A Mississippi prosecutor in Pilgrim’s country issued an arrest warrant for Blair, further fueling the “rapper faked his death” story, while Blair’s wife Alexandra – who kept her distance from any media – apparently didn’t seek to silence the growing chorus. Even if she didn’t want to face media cameras, some wondered, why didn’t she release a statement – or produce her husband’s death certificate?

Pumping up the mystery to an even higher volume, rappers with whom Blair had collaborated scoffed at the notion Tim Dog was dead. In fact a few months after Blair’s memorial service, a track called “Falsified” appeared online featuring the vocals of the supposedly dead Tim Dog himself. To those who doubted he was dead, Tim Dog seemed to be thumbing his nose at his victim and authorities — reveling in his notoriety.

So where was he?

As Dateline set off to investigate what happened to Blair, residency records led our team to a home in Fairburn, GA. There, neighbors claimed they had seen Blair, Alexandra and their young daughter – but said they had kept to themselves for the seven months they lived there, and left suddenly around April this year. Was it possible that the urban former hip hop star from the streets of the Bronx was living a sedate, undercover life in the Atlanta ‘burbs?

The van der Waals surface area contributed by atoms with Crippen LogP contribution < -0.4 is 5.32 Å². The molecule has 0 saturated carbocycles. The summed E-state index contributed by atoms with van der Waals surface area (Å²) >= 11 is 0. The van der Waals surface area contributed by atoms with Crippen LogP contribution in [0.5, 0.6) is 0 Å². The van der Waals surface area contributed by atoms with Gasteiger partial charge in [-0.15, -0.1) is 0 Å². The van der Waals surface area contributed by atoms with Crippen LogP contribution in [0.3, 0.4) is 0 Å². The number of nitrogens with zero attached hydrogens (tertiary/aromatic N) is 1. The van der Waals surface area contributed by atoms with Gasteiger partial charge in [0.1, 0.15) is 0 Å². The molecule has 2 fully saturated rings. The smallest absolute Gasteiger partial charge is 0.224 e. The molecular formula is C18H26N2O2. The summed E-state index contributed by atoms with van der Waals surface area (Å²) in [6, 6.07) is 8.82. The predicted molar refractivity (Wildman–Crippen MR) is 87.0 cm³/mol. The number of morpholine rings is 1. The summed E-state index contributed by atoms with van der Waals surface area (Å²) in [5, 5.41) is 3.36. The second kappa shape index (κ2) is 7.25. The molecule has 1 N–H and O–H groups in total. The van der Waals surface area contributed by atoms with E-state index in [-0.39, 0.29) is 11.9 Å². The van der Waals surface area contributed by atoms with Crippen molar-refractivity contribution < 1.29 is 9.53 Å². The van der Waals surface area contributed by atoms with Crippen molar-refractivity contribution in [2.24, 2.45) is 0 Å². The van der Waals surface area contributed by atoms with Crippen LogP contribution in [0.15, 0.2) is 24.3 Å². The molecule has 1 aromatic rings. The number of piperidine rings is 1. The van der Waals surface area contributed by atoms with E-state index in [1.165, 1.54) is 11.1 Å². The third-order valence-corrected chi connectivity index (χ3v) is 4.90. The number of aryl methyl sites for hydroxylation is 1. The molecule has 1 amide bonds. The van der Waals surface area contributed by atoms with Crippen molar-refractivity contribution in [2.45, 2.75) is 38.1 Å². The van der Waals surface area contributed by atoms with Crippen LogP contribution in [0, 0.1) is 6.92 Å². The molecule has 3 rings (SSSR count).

Our search took us to another home in Decatur, GA, where traces of Tim Dog petered out. The house where we thought he could be living, was occupied by someone else.

But Pilgrim was still on the hunt and, with help from a man who claimed his boss had been ripped off by Tim Blair in a fake concert promotion deal in Australia, was able to sniff out a new trail of breadcrumbs that she revealed to Dateline.

The clues lit up a new path suggesting Blair had been treated at Atlanta Medical Center before being discharged to Hospice Atlanta. But since the hospice could not release any information about whether Blair had been treated there – we began calling funeral homes in same zip code as the hospice, and continued widening our search until at last one funeral home confirmed a record of the hip hop artist.

Timothy Blair died at Hospice Atlanta, Dekalb County, GA on 14 February, 2013. Dateline obtained his death certificate from the Dekalb County GA Board of Health. No paperwork was filed in the county where Blair was widely believed to be living – because death records are filed in the county of death; and no one except close family, friends and carers knew where the former rapper lived – and died.

There is a final twist in the story of Tim Dog’s death. It turns out his cremation was paid for by the county.

For Esther Pilgrim that is the ironic parting shot of a conman, but a fitting exit for the scam artist — who ended up with a pauper’s funeral.

According to VH1 reporters “Mac dre tribute celebration” set to be the biggest media event in tulares history .

Hosted by taylor gangs “BERNER” We doin it for Dre yall! Mac Dre that is august 2nd at the Tulare county fairgrounds! This event will be hosted by
Berner Sf with live performances by Jamal Diggs J-diggs, Husalah, Gold toes, lil rue, MAC DUNA, sleep dank, Ap-9 and many more!! JUST ADDED ON MAC MALL,RYDAH J KLYDE MISTAH FAB &THE JACKA
Get your tickets now online at FLAVORUS.COM/MACDREDAY
Tickets only $20 V.I.P $50 for more info call 408-582-8989